The year is 1845, the earliest days of the Oregon Trail, and a wagon team of three families has hired the mountain man Stephen Meek to guide them over the Cascade Mountains. Claiming to know a short cut, Meek leads the group on an unmarked path across the high plain desert, only to become lost in the dry rock and sage. Over the coming days, the emigrants must face the scourges of hunger, thirst and their own lack of faith in each other's instincts for survival. When a Native American wanderer crosses their path, the emigrants are torn between their trust in a guide who has proven himself unreliable and a man who has always been seen as the natural enemy.Written by
Early in the film, three women are walking across the baked desert following the wagons, presumably to the west. The guide may be off course but nobody would mistake east for west. Yet the womens' shadows are to their left as they walk, and since the sun would always be in the southern sky in Oregon, they could only be walking east. A basic detail that a director should not miss. See more »
[reading from Genesis]
In the sweat of thy face shalt thou eat bread, till thou return unto the ground; for out of it wast thou taken: for dust thou art, and unto dust shalt thou return. And Adam called his wife's name Eve, because she was the mother of all living.
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It is telling that Reichardt chose to shoot this film in Academy ratio. Right away we know this will not be a romantic image of the Old West, with breathtaking, expansive vistas (although the cinematography is lovely in its own way). Instead, we are constricted, claustrophobic, uncertain of what lies just beyond our limited field of vision. It is a film of quiet desperation, hard-scrabble survival in painstaking detail, and growing mistrust. In some ways it evokes the horror genre, perhaps something like a subdued BLAIR WITCH PROJECT, as the severity of the situation deepens and doubt takes hold. The film manages a sense of gritty realism without resorting to overstating the harsh conditions for dramatic effect. The travelers aren't stumbling around filthy and bloody, they maintain a semblance of civility even as the promise of civilization seems more and more doubtful. The ending will no doubt frustrate many, but didn't bother me one bit.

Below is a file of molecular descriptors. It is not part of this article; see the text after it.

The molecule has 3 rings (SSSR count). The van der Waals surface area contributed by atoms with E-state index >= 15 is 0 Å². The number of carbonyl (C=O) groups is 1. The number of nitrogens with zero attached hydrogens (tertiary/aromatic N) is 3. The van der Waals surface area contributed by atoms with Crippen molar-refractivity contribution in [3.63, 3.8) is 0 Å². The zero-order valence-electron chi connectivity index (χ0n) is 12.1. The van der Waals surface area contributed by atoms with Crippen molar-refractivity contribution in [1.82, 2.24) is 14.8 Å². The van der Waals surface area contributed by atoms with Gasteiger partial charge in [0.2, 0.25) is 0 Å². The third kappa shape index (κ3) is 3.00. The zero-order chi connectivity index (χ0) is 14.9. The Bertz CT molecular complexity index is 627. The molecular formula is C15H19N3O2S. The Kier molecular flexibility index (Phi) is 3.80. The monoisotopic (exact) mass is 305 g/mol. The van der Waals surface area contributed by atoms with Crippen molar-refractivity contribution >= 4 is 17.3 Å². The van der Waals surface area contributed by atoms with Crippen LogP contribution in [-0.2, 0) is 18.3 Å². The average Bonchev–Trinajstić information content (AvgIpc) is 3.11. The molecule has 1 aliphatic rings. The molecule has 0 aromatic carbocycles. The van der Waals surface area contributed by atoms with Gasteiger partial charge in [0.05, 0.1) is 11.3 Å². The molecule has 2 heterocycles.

As for the cast, Michelle Williams impresses me again with her thoughtful restraint, and I'm always pleased to see Shirley Henderson. Greenwood does well with a part that could easily have called too much attention to itself, and for once I didn't hate Paul Dano. The score is wonderful, as haunting and sparse as the landscape. I adored WENDY AND LUCY, and quite liked OLD JOY (in fact, that film seems better in hindsight than I gave it credit for). Reichardt is emerging as one of American cinema's most distinctive and worthwhile voices. I look forward to her next endeavor.
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